I got into the line for the foot traffic, paid my fare, and got on the ferry. It was a typical day in good old Washington: cloudy, raining, and apt to stay that way. I thought it was fitting that my home would be unchanged by my departure, seeing that I'd made little impact on it myself. I walked to the front of the ferry, and took a post along the prow away from everyone else. I tried to look cold – not easy to do when even the t-shirt was too warm – and wrapped my arms around my waist. Maybe the other passengers would think I was crazy; maybe they'd point and laugh. Maybe they'd take no notice of me at all. It made me wonder: Am I really escaping, or simply changing scenery?
The steam horn sounded, and the ferry pushed off. I looked back to shore and felt the guilt and loneliness break across my chest. Goodbye, Washington. Goodbye, La Push. Goodbye, Jacob, and Seth, and Mom. Goodbye, Sam. The land seemed to beckon to me, calling me home, but I knew that was a lie. It was my own fear of striking out on my own, of being alone, of leaving dreams of life with Sam on the shore in search of hope… The sum of my fears was trying to coerce me to stay. I closed my eyes, and turned my head to the sound.
I had to remember this was a new age for me, a time of and for myself; a time without regret, without pity, without need. There would be no one except me on the other side, and any of those feelings followed me, they would be of my own making. No, I wasn't going to do that. I'd had enough of hot flashes and spasms into the inhuman, enough of being unwanted and unnecessary by those who should care, enough of not being in control of my emotions and feelings. Those days had to belong behind me now. I cared. I wanted me. I was necessary – and I would make it so when I stepped off this ship. I allowed myself to remember the kisses Sam had given me when I was all he wanted, the plans we'd made, the love we'd shared. This was my goodbye to my life behind.
I opened my eyes to see the city of Victoria sprawling before me, and thought, what a lovely day to start a life.
The coins jingled down the trap as dial tone roared in my ear. It had been a lot of work trying to find a pay phone – everyone had cell phones these days. The police dragged criminals in behind me as my shaking finger dialed the number.
"Mom?" She sounded good, strong as ever when she answered, although now her breath came in short gasps. "Yeah, it's me. How are you?"
The barrage of questions fell from the receiver like a torrent of rain. I glanced around the station, as if the guilt washing over me was somehow evident, marking me with the emotional crimes I committed. But no one paid any attention to me; my crimes were too personal and private. Her worry and fear lapped at my ear, and I hung my head, unable to answer. Let her ask everything, get it out of her system. She would realize soon enough I wasn't answering. Her concern and love poured out to me across the miles, until at last she came to a question I could answer. "I'm safe, Mom.
"I know it's been a long time, and I'm sorry for that. I just wanted to let you know I'm alive and well," I said, trying to hold back my own flood of questions and emotion. "I have a job and a house and a…" I paused, searching for the good things in my life. "A garden. And I don't change anymore, Mom. I guess there's no need. It's really nice."
I waited for the inevitable story of my disappearance, the search and worry that plagued the pack. Turning my back to the phone, I glanced at the short line beginning to form behind me as I listened. A young man, tall and dark-haired drug his feet across the stationhouse floor, his eyes black and wary. He regarded me curiously as the officer tugged his elbow, motioning him to sit, and looked away only as he threw himself into the chair, belligerent and defiant with his hands cuffed behind his back. I snapped my eyes back to the floor before me, and concentrated on her words.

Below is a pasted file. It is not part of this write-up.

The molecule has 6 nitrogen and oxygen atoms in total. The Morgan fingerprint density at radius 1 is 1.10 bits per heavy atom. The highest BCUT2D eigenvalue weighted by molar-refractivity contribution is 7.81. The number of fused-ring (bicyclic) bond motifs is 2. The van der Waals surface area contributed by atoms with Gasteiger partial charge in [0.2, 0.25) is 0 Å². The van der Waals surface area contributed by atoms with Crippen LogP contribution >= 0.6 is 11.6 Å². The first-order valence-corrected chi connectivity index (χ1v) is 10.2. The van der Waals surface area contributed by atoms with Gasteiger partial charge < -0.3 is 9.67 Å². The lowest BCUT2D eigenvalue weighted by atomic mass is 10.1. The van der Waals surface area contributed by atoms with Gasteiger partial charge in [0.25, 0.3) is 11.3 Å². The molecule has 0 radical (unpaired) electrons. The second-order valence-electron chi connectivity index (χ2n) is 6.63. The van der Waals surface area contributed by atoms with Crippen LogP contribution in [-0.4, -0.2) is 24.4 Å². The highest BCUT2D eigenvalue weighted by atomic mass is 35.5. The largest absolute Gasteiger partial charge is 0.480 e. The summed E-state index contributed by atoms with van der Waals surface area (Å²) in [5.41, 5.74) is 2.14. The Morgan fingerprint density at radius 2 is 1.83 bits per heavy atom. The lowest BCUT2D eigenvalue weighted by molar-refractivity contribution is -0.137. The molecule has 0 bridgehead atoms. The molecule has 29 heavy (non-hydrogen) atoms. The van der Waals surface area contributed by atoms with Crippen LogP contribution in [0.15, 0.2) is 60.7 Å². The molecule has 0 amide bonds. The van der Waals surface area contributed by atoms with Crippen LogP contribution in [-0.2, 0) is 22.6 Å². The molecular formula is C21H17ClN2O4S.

"Mm-hmm, that's nice. Was it a big wedding?" I tried to sound disinterested, happy, but I just couldn't fake it. She stopped her story, asking the one question I knew would come, the one I dreaded the most.
I turned back to face the pay phone. "No, Mom, I'm not coming home." The words stung and dug into my resolve, attempting to slice away the confidence I'd so carefully constructed for myself, to reveal the hurt and lost girl I'd left behind. I tipped up my chin and straightened my shoulders. "I have my own home now. I have a life, a life I can be proud of. I just wanted you to know.
"I love you, too, Mom. Tell Seth I love him.." Her tone shifted, understanding creeping into her voice as she sensed the call's close. My heart was torn by the sadness in her voice. I remembered the day I'd first found out, how she'd held me, wrapping me in the blanket grandma had made, soothing my hair. She swore she'd take the pain if she could, make the world stop spinning to save me the heartache. She knew then that the only way out was through it all, and she'd pushed me forward. Now, she spoke her love to me, a sweet song of regret and goodbye as she posed her final question.
Nothing in La Push could claim me now. "I don't know when, Mom. Maybe one day. I don't know." The biker chick behind me kicked the heel of her boot, her arms crossed in impatience for the phone. "Be happy for me, Mom. I'm happy now."
I glanced at the handcuffed man across the room one more time as my mother crooned her final goodbyes. Idly, I wondered how the squat officer typing the processing paperwork had made the arrest. The man was tall and muscular, with a fierce expression and long and wild-looking hair. He seemed familiar to me, though I knew I'd never seen him before. His features reminded me of someone, something… someone from my past, lost and forgotten; a phase I'd outgrown and left behind.
I gently placed the handset back to the hook and turned to leave. The woman behind me let out an exasperated huff. "Finally!" she spat as she reached for the phone, her violent, unnatural orange hair flying as she moved. She pushed past me brusquely, colliding into my shoulder, her demeanor daring me to pick a fight.
With exaggerated flair, I brushed the arm of my jacket and moved to the door, leaning back on it to open. She wasn't watching me. She had picked up the phone and begun to conduct her own business, dismissing the annoyance as quickly as it had come. She had no idea I'd been talking with my mother, or that it'd been three years since we'd spoken. She didn't know, and she didn't care.
And that was just fine with me.